Spying on Ordinary Americans

Editorial

New York Times

January 18, 2006

In times of extreme fear, American leaders have sometimes scrapped civil liberties in the name of civil protection. It's only later that the country can see that the choice was a false one and that citizens' rights were sacrificed to carry out extreme measures that were at best useless and at worst counterproductive. There are enough examples of this in American history - the Alien and Sedition Acts and the World War II internment camps both come to mind - that the lesson should be woven into the nation's fabric. But it's hard to think of a more graphic example than President Bush's secret program of spying on Americans.

The White House has offered steadily weaker arguments to defend the decision to eavesdrop on Americans' telephone calls and e-mail without getting warrants. One argument is that the spying produced unique and highly valuable information. Vice President Dick Cheney, who never shrinks from trying to prey on Americans' deepest fears, said that the spying had saved "thousands of lives" and could have thwarted the 9/11 attacks had it existed then.

Given the lack of good, hard examples, that argument sounded dubious from the start. A chilling article in yesterday's Times confirmed our fears.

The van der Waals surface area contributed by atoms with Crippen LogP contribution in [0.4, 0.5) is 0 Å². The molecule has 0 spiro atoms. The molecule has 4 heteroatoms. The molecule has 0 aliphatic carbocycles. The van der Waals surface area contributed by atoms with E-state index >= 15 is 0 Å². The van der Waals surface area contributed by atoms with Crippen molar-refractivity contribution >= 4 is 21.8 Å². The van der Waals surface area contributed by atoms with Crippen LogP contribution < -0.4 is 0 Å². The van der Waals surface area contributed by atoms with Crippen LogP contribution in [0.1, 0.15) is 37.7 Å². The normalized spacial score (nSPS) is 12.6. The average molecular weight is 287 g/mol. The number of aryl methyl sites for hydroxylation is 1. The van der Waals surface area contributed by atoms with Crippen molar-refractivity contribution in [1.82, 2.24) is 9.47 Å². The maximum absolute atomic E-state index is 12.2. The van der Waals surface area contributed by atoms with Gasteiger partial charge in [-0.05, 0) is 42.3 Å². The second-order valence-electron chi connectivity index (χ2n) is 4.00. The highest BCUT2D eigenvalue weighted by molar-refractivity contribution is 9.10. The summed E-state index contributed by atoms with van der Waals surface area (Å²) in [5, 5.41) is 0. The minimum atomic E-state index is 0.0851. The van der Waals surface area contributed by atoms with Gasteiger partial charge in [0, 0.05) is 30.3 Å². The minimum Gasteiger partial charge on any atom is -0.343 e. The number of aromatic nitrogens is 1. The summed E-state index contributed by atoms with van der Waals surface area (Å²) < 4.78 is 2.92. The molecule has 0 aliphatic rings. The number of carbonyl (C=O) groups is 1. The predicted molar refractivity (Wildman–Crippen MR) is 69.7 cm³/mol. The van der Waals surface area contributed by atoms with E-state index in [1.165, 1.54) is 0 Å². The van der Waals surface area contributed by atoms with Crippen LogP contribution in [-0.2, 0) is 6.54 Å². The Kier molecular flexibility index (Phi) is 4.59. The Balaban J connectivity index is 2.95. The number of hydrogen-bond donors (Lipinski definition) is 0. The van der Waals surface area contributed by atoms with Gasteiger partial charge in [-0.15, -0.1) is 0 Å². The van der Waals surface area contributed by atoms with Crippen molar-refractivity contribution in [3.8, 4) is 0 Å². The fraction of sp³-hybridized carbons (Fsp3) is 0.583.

According to the article, the eavesdropping swept up vast quantities of Americans' private communications without any reasonable belief that they could be related to terrorism. The National Security Agency flooded the Federal Bureau of Investigation with thousands of names, e-mail addresses, telephone numbers and other tips that virtually all led to dead ends or to innocent Americans.

About the only result the administration has been able to dredge up on behalf of the spying program is the claim that the information it gained helped disrupt two plots: one to destroy the Brooklyn Bridge and one to detonate fertilizer bombs in London. But officials in Washington and Britain disputed the connection. And that plot to cut down the Brooklyn Bridge with a blowtorch has been trotted out so many times that it would be comical if the issue were not so serious.

This was not just a tragic waste of the F.B.I.'s resources in dangerous times. It was an outrageous and pointless intrusion into individuals' privacy. Anyone who read the original reports on the spying operation and thought, "Well, so what, I have nothing to hide," should think about the uncounted innocent Americans who had F.B.I. officers knocking on their doors because of secret and possibly illegal surveillance. The National Security Agency was originally barred from domestic surveillance without court supervision to avoid just this sort of abuse.

The first lawsuits challenging the legality of the domestic spying operation were filed this week, and Congress plans hearings. We hope that lawmakers are more diligent about reining in Mr. Bush now than they have been about his other abuses of power in the name of fighting terrorism.